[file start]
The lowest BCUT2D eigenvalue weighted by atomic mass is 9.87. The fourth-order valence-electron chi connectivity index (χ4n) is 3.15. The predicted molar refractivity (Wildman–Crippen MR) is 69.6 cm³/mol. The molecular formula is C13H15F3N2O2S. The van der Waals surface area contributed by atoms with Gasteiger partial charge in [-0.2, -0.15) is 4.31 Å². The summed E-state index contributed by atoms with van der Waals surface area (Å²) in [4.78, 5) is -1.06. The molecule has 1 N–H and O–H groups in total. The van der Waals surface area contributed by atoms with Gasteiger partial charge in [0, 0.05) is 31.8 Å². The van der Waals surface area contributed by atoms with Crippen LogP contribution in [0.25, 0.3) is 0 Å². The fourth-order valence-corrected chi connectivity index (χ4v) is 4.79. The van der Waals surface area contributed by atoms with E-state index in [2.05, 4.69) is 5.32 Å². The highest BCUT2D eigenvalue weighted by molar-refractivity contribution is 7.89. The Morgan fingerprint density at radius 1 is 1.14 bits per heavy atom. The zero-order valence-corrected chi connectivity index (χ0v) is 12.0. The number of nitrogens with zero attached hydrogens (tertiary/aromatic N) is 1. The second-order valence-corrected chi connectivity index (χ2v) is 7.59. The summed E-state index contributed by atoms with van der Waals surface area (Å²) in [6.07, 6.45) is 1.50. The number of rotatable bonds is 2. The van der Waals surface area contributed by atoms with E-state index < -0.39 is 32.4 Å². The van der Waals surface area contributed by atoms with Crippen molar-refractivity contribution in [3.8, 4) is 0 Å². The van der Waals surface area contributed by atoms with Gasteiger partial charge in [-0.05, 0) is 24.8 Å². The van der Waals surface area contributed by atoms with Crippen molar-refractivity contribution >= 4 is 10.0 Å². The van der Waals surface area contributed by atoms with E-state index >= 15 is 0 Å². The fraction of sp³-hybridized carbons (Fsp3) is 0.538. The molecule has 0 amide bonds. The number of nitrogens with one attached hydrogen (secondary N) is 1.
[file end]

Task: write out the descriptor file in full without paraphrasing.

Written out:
The lowest BCUT2D eigenvalue weighted by atomic mass is 9.87. The fourth-order valence-electron chi connectivity index (χ4n) is 3.15. The predicted molar refractivity (Wildman–Crippen MR) is 69.6 cm³/mol. The molecular formula is C13H15F3N2O2S. The van der Waals surface area contributed by atoms with Gasteiger partial charge in [-0.2, -0.15) is 4.31 Å². The summed E-state index contributed by atoms with van der Waals surface area (Å²) in [4.78, 5) is -1.06. The molecule has 1 N–H and O–H groups in total. The van der Waals surface area contributed by atoms with Gasteiger partial charge in [0, 0.05) is 31.8 Å². The van der Waals surface area contributed by atoms with Crippen LogP contribution in [0.25, 0.3) is 0 Å². The fourth-order valence-corrected chi connectivity index (χ4v) is 4.79. The van der Waals surface area contributed by atoms with E-state index in [2.05, 4.69) is 5.32 Å². The highest BCUT2D eigenvalue weighted by molar-refractivity contribution is 7.89. The Morgan fingerprint density at radius 1 is 1.14 bits per heavy atom. The zero-order valence-corrected chi connectivity index (χ0v) is 12.0. The number of nitrogens with zero attached hydrogens (tertiary/aromatic N) is 1. The second-order valence-corrected chi connectivity index (χ2v) is 7.59. The summed E-state index contributed by atoms with van der Waals surface area (Å²) in [6.07, 6.45) is 1.50. The number of rotatable bonds is 2. The van der Waals surface area contributed by atoms with E-state index < -0.39 is 32.4 Å². The van der Waals surface area contributed by atoms with Crippen molar-refractivity contribution in [3.8, 4) is 0 Å². The van der Waals surface area contributed by atoms with Gasteiger partial charge in [-0.05, 0) is 24.8 Å². The van der Waals surface area contributed by atoms with Crippen molar-refractivity contribution >= 4 is 10.0 Å². The van der Waals surface area contributed by atoms with E-state index >= 15 is 0 Å². The fraction of sp³-hybridized carbons (Fsp3) is 0.538. The molecule has 0 amide bonds. The number of nitrogens with one attached hydrogen (secondary N) is 1.